Celebrates achievements of approximately 290 future justice and public safety leaders
The achievements of approximately 290 graduates were celebrated by the Justice Institute of British Columbia (JIBC) at its Spring Convocation held virtually on June 10, 2021.
“Each and every day, there are examples of our graduates – our everyday heroes – supporting the health, safety and well-being of communities in B.C., across Canada, and around the world,” said JIBC President and CEO Dr. Michel Tarko in his address to graduates. “You are now one significant step closer to becoming part of this family. Thank you for all of your efforts to join them and serve. I wish you all the best in the careers you have chosen.”
The ceremony also included the conferring of honorary degrees on two recipients, retired Abbotsford Police Department officer Michael Novakowski and Sharon Sutherland, Director of Strategic Innovation for Mediate BC.
Novakowski was recognized for his contributions to the promotion of legal education for police and his community safety initiatives during more than 30 years with the Abbotsford Police Department, from which he recently retired with the rank of staff-sergeant.
While much has changed since he began his policing career in the late 1980s, some things haven’t, such as human nature, Novakowski said. “People still hurt each other, hurt themselves, carry guns and do harm, thinking only of themselves. But there are also still people – police officers, first responders and community caretakers, like corrections officers, sheriffs, social workers, counsellors and outreach workers – everywhere that care and do their best every day to stop the harm, whether formally through the criminal justice system or informally through education, prevention, mediation and intervention.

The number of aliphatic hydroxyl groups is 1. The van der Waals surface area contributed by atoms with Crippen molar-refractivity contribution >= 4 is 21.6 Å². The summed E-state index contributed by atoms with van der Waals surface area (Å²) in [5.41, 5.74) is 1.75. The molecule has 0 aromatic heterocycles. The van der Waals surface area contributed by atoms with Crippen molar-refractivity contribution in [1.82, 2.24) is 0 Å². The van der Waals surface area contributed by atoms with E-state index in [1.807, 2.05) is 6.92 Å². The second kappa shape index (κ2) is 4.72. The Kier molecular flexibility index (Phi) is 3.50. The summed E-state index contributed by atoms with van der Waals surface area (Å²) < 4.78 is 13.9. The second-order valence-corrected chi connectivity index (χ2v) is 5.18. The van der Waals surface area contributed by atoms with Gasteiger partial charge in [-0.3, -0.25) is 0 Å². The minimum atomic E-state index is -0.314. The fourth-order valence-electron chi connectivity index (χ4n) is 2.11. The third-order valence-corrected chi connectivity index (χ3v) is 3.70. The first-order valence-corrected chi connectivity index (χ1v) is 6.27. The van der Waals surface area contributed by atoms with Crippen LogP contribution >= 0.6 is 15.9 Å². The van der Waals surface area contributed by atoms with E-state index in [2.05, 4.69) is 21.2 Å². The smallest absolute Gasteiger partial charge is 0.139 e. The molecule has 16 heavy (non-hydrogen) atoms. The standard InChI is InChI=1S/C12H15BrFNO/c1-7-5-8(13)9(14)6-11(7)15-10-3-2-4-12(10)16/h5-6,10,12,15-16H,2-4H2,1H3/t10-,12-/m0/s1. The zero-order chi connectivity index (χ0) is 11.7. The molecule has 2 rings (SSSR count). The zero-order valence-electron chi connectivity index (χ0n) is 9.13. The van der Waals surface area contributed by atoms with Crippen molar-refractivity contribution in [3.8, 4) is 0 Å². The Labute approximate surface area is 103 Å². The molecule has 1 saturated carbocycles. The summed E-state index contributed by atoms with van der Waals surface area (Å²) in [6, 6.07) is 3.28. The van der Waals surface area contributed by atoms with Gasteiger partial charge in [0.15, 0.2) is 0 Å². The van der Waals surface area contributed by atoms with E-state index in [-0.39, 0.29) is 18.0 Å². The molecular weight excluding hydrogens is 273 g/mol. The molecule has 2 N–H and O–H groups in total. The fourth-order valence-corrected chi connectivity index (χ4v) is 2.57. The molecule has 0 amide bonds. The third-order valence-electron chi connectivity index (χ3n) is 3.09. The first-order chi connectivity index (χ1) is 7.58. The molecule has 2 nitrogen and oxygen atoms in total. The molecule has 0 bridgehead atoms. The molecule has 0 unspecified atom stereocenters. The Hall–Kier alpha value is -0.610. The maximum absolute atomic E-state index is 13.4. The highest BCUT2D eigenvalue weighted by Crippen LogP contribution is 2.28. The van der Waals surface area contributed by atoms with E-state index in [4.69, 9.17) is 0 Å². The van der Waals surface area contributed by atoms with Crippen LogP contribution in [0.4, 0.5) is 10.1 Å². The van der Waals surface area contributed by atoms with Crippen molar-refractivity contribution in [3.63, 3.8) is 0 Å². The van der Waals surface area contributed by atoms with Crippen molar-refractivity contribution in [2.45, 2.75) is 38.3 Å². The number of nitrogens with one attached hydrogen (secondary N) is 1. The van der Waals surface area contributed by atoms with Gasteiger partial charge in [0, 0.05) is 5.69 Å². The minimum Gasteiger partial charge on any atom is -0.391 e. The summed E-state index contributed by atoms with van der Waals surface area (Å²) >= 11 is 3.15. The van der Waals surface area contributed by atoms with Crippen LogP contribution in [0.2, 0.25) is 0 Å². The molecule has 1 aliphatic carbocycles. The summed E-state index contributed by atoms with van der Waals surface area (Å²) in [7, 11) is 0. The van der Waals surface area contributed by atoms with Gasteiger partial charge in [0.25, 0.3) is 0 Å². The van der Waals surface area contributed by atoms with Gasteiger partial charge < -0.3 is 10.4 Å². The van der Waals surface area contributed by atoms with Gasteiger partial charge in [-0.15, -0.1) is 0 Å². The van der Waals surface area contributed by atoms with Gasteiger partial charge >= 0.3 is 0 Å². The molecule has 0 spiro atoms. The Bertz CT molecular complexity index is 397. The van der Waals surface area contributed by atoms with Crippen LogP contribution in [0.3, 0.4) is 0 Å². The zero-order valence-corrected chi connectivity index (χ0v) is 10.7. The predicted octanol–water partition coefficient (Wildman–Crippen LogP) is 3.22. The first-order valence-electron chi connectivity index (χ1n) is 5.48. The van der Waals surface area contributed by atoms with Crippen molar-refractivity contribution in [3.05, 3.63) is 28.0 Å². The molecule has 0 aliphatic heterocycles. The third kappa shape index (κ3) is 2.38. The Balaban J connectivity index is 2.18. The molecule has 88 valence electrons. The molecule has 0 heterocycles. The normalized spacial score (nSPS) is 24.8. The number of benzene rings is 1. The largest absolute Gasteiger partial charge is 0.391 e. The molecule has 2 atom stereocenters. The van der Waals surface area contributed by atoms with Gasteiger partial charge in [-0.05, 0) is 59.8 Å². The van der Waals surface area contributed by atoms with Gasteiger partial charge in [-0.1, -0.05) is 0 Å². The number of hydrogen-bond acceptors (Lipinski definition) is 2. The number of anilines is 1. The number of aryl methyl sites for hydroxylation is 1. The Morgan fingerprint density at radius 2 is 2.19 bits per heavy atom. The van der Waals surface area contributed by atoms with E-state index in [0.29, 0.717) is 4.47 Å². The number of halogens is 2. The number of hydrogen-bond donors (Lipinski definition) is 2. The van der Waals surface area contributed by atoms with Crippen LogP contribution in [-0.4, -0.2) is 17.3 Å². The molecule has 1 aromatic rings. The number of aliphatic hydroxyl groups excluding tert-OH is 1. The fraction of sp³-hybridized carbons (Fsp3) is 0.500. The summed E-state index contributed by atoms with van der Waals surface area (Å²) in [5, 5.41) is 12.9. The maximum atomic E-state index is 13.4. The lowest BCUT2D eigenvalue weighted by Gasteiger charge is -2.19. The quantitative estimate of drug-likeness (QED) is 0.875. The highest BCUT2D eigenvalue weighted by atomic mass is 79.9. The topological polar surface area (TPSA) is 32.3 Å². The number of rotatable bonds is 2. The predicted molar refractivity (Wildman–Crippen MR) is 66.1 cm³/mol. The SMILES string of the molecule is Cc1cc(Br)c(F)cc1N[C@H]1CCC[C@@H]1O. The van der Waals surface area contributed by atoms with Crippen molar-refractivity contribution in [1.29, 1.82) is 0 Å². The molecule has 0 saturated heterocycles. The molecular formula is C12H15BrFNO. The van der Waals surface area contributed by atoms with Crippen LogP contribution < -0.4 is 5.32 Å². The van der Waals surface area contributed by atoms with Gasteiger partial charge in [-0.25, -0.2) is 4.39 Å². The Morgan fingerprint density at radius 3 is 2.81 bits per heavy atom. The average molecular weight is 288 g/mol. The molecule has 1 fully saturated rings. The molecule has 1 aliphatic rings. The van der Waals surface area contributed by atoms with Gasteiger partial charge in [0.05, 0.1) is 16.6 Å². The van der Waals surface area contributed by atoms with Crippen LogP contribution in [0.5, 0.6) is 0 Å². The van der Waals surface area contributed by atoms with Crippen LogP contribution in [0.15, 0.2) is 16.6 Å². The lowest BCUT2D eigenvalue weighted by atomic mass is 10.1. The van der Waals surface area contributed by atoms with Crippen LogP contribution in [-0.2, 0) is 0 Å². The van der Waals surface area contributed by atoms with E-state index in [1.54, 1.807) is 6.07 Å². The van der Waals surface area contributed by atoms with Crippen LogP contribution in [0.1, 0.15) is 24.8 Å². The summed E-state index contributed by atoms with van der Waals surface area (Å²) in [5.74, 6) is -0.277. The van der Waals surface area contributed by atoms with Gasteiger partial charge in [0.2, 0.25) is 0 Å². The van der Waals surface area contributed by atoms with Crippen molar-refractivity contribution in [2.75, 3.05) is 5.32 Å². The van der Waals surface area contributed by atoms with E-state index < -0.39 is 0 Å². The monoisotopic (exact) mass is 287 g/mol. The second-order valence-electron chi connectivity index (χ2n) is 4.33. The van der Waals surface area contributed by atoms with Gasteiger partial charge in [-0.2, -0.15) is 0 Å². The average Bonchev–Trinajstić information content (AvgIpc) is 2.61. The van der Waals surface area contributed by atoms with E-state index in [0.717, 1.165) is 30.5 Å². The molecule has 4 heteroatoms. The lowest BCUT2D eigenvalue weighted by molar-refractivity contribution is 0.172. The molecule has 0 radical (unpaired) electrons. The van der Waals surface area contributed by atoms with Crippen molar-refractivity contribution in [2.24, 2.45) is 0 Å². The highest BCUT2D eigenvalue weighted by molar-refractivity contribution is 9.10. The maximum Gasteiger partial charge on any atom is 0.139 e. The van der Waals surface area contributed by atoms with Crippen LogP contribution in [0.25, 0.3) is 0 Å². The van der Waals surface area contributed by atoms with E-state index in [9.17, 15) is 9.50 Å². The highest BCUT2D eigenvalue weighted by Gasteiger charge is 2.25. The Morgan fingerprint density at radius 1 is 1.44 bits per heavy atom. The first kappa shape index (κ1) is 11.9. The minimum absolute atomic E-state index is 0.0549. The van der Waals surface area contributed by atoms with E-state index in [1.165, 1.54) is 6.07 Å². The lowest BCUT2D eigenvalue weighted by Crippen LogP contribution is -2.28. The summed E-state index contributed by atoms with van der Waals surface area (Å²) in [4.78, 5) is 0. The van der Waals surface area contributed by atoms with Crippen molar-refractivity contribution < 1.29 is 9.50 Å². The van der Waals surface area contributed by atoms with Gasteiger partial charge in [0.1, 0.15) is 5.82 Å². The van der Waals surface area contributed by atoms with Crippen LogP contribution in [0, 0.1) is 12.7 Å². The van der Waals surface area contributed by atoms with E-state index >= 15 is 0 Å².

“One of the most important principles I’ve learned is that everyone needs to be treated with dignity, value and respect. But this doesn’t mean you can’t disagree with someone, challenge them on their behaviour, or hold them accountable for their actions,” he said.
Sutherland was recognized for her contributions to conflict resolution through practice, advocacy, and the training and mentoring of mediators across Canada. She spoke on the opportunities presented amidst the challenges of the pandemic, noting that change can be good.
“As a direct result of the pandemic, we have engaged in heightened discourse on equity and inclusion. We have seen, and been a part of, meaningful, and sometimes profoundly positive, examinations of long unquestioned assumptions that have shaped institutions and systems,” Sutherland said.
“In conflict resolution courses at JIBC and elsewhere, instructors often encourage learners to shift their perceptions of conflict - to think of it as an opportunity,” she said. “There is much opportunity to transform our justice system in order to reduce unintended harms and hopefully offer earlier, less adversarial interventions in conflict. We have an opportunity to commit to acknowledgment of truth and to meaningful reconciliation with Indigenous Peoples. And we have the opportunity to examine our unstated assumptions about the intersections of public safety, health, and community wellness.”
Drew Allenby, graduating with a Certificate in Primary Care Paramedicine, spoke on behalf of the entire graduating class. He thanked JIBC staff and faculty “for giving us the best environment possible and all the tools we needed for success ... Your passion and excitement for careers in justice and public safety showed, making our learning experience all the richer for it.”
Allenby congratulated his fellow graduates on completing their studies during the uncertainty of the pandemic while following safety protocols. “Thanks to everyone’s best efforts we were able to adapt and make the best of a tough situation. Now we’ve made it to the finish line,” he said.
“As I’m sure many of you did, I wanted to serve my community and decided paramedicine was the best route for me. We will each have our own way of doing this and my hope is we can strive to improve the lives of others and our respective communities along the way.”